Monday, 11 Jun, 2007 Technology

Robots Assist in Rescuing Disaster Victims


Urban search and rescue robots are tested at a special 'Disaster City' training facility according to specific disaster scenarios. The robots will help rescue people in collapsed buildings and train wrecks.

Scientists will test robot performance applying actual training scenarios for emergency responders. Test results are required for improving and developing new usage guides that allow to match specific kinds of robots to particular disaster scenes.

The scientists developed two Disaster City training scenarios. The first provides a simulated collapse of a building. It will allow responders to use robots for victim searching and assisting in safe rendering of the collapsed structure for responders to rescue those victims.

Robots searching for victims will face numerous challenges while traversing confined spaces within the semi-collapsed walls of the building, damaged floors and voids. The robots will be equipped with high-tech sensors, including laser scanners for identifying the size and shape of interior voids to assist structural engineers in constructing shoring supports.

According to the second scenario, responders will use robots for investigating a train crash. It will feature a passenger train and an industrial HAZMAT tanker train transporting unidentified substances. Considering the possible dangers of the incident, at the initial stage emergency responders will have to manage work from a distance of about 492 feet. The robots will have to traverse railroad tracks and wreckage to map the disaster scene, locate victims, discover hazardous leaks and determinate tanker placards in order to identify the substances they carry.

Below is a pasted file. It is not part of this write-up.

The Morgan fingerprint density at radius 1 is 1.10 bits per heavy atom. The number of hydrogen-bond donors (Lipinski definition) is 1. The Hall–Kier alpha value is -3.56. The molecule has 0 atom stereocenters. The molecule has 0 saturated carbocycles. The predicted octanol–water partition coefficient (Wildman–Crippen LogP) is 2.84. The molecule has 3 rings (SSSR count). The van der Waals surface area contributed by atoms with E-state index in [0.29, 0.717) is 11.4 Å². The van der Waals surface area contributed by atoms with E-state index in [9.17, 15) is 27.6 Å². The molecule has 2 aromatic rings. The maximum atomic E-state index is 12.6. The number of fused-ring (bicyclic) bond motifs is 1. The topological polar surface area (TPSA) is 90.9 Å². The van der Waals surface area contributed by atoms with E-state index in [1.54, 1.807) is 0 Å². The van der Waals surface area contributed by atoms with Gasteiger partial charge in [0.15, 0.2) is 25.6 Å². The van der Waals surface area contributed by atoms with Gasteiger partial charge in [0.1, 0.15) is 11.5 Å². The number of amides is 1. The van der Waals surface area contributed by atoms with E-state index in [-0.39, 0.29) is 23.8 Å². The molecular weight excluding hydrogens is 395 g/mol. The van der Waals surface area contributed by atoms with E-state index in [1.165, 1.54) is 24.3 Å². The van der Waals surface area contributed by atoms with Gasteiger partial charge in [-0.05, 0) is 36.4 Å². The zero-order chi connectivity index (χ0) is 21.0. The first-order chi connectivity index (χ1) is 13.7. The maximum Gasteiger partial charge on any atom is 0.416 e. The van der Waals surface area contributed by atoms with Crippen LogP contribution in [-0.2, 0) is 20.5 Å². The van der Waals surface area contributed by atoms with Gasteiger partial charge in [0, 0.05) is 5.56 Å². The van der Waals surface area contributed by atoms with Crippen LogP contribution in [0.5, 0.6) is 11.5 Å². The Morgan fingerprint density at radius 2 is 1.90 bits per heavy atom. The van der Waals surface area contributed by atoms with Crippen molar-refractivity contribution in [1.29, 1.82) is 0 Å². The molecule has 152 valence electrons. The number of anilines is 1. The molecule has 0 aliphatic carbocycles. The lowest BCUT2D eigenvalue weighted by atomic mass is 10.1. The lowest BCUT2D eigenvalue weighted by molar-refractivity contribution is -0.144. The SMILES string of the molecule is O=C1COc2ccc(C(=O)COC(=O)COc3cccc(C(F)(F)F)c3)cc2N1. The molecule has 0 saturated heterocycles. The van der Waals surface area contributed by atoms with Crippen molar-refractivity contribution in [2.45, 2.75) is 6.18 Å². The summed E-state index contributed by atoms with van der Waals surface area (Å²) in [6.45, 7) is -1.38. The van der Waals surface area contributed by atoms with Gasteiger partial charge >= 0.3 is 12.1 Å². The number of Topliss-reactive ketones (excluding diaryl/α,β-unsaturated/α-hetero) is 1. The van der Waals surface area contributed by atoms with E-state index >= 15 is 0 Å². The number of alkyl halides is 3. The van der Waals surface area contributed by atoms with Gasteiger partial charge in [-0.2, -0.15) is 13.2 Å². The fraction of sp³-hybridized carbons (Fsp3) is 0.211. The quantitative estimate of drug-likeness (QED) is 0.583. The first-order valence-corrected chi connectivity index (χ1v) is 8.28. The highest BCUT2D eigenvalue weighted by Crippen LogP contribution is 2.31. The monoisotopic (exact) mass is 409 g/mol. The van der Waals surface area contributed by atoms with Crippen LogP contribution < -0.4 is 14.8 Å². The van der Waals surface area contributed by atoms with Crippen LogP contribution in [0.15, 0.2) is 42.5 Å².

Some robots will get a task to collect samples of unidentified substances for chemical analysis. The entire process will be remotely controlled from a safe distance. The ground robots involved in the tests will be portable, agile, or even throwable. Among the sensors featured by the robots there will be chemical sensors, color cameras, 3D mapping systems, thermal imagers, two-way audio transmitters, and GPS locators working with geographic information systems.

Such testing programs help robot developers find out what kind of emergency responders are required to perform their functions safely and effectively. In their turn, the emergency responders get an opportunity to work with a wide range of high-tech solutions according to their own deployment scenarios and then guide robot developers toward satisfying their utmost needs.

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